However, you may notice something a little funny. That is, I need to str_pad Account Number and Rep, while I don’t for City nor District. Why this is, given that they are char (fixed-length) fields, I can’t say, to be perfectly honest. I discovered this by trial and error – in SSMS, I found by accident that querying on an exact city name worked without padding spaces. Same with district – the field is 14 characters long, but my tax districts max out at 6 digits. All that to say, sometimes you just have to play with a query until it works. I wish it were always perfectly straight-forward, but life rarely works like that, no?

Here I’ve given you the warts-and-all version of how I develop. What I hope you gather from this is that it gets a little ugly and messy at times, but you have the means to get it right. A little persistence, patience, and some quality time with a search engine will lead to great success. I find code online frequently that solves problems that at first seemed, to me, insoluble. I sometimes get the impression that some of these people are doing this right off the top of their heads. That may be true in some cases, but I would guess that frequently development goes a bit like it does above – details get forgotten, stupid mistakes get made, and code blows up left and right. Stick with it, though, and you’ll get it sorted. And there’s little more satisfying than that, when you see code you wrote giving you exactly the results you need.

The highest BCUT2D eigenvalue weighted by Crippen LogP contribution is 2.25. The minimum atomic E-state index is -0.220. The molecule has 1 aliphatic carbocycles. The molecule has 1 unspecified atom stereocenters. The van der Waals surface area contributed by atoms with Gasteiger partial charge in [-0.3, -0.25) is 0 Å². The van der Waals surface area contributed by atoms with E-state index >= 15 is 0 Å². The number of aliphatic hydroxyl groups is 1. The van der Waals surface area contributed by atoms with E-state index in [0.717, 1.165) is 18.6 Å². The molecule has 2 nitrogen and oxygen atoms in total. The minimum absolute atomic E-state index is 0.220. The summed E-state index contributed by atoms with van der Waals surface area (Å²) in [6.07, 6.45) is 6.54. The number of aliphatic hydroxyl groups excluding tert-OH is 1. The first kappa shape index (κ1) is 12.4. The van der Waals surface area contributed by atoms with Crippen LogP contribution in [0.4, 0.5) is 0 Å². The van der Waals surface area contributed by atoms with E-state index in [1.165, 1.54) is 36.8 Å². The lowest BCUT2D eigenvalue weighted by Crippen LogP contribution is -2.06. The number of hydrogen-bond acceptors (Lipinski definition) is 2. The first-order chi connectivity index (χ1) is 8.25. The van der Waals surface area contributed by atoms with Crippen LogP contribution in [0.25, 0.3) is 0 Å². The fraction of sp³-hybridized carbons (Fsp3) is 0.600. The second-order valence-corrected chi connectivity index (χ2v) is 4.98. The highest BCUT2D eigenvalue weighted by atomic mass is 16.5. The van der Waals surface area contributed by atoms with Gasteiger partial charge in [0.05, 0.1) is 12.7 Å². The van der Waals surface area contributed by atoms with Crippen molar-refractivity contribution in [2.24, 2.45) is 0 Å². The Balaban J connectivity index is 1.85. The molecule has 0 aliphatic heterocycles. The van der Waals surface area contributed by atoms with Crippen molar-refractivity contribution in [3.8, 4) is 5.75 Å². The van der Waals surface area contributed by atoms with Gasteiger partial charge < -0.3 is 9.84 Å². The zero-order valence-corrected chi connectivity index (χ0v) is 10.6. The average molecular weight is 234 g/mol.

As ever, I remain


    • David B on 2015-10-09 at 21:15
    • Reply

    Hi, I was wondering if you could give me some input into a project that I am working on. I would like to get(query) the SHIPTO address info for a particular invoice. Say I have a driver that has invoice “12345” , and in knowing that information I would like to query DDMS to receive the actual address he needs to get to without him/her looking at the invoice(I would like to have the address information on a tablet which they will have in the cab of the truck) as the actual invoice and shipment will be in the back of the truck. I am working on an application for my organization. If this doesn’t make sense I would be more than willing to describe what I am trying to do over the phone or through email.


    1. In theory, easily enough done using something like
      select SalesOrderJournal.ShipToName, SalesOrderJournal.ShipToAddress1, SalesOrderJournal.ShipToAddress2,
      SalesOrderJournal.ShipToCity, SalesOrderJournal.ShipToState, SalesOrderJournal.ShipToZip
      from SalesOrderJournal
      where SalesOrderJournal.Id = '12345'

      In practice, there’s a lot more to it. There are a lot of variables here – are the deliveries manifested? Are the stops sorted? Do you need a package count? How will the data get on to the tablet? I could go on, but I think you get where I’m going. I find the idea of hand-rolled delivery software intriguing, but I’m not sure it’s so intriguing I’d go to the work versus spending the money on JumpTrack (which, admittedly, has a lot of flaws).